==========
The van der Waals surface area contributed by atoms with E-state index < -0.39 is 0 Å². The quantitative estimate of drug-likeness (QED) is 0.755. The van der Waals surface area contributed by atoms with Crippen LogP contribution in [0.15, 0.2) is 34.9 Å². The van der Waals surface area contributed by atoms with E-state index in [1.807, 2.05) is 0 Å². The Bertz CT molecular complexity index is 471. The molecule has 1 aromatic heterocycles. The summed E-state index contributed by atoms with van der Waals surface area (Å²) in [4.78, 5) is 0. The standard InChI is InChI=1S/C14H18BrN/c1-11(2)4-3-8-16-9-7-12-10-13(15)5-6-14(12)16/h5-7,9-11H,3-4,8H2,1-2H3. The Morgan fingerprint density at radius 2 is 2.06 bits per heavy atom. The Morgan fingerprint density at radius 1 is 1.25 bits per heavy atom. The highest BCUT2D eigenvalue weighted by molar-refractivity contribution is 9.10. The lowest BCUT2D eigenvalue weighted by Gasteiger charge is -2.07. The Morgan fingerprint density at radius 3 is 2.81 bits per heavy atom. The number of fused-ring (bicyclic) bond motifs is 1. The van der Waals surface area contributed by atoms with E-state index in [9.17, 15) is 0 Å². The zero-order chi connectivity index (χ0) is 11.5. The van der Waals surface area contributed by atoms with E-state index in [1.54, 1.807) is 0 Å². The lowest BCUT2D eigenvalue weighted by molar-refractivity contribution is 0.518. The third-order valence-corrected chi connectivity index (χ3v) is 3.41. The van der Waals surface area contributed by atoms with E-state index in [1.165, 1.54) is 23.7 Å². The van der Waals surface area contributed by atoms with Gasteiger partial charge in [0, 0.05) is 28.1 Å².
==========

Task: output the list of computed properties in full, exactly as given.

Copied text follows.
The van der Waals surface area contributed by atoms with E-state index < -0.39 is 0 Å². The quantitative estimate of drug-likeness (QED) is 0.755. The van der Waals surface area contributed by atoms with Crippen LogP contribution in [0.15, 0.2) is 34.9 Å². The van der Waals surface area contributed by atoms with E-state index in [1.807, 2.05) is 0 Å². The Bertz CT molecular complexity index is 471. The molecule has 1 aromatic heterocycles. The summed E-state index contributed by atoms with van der Waals surface area (Å²) in [4.78, 5) is 0. The standard InChI is InChI=1S/C14H18BrN/c1-11(2)4-3-8-16-9-7-12-10-13(15)5-6-14(12)16/h5-7,9-11H,3-4,8H2,1-2H3. The Morgan fingerprint density at radius 2 is 2.06 bits per heavy atom. The Morgan fingerprint density at radius 1 is 1.25 bits per heavy atom. The highest BCUT2D eigenvalue weighted by molar-refractivity contribution is 9.10. The lowest BCUT2D eigenvalue weighted by Gasteiger charge is -2.07. The Morgan fingerprint density at radius 3 is 2.81 bits per heavy atom. The number of fused-ring (bicyclic) bond motifs is 1. The van der Waals surface area contributed by atoms with E-state index in [9.17, 15) is 0 Å². The zero-order chi connectivity index (χ0) is 11.5. The van der Waals surface area contributed by atoms with E-state index in [1.54, 1.807) is 0 Å². The lowest BCUT2D eigenvalue weighted by molar-refractivity contribution is 0.518. The third-order valence-corrected chi connectivity index (χ3v) is 3.41. The van der Waals surface area contributed by atoms with E-state index in [1.165, 1.54) is 23.7 Å². The van der Waals surface area contributed by atoms with Gasteiger partial charge in [0, 0.05) is 28.1 Å².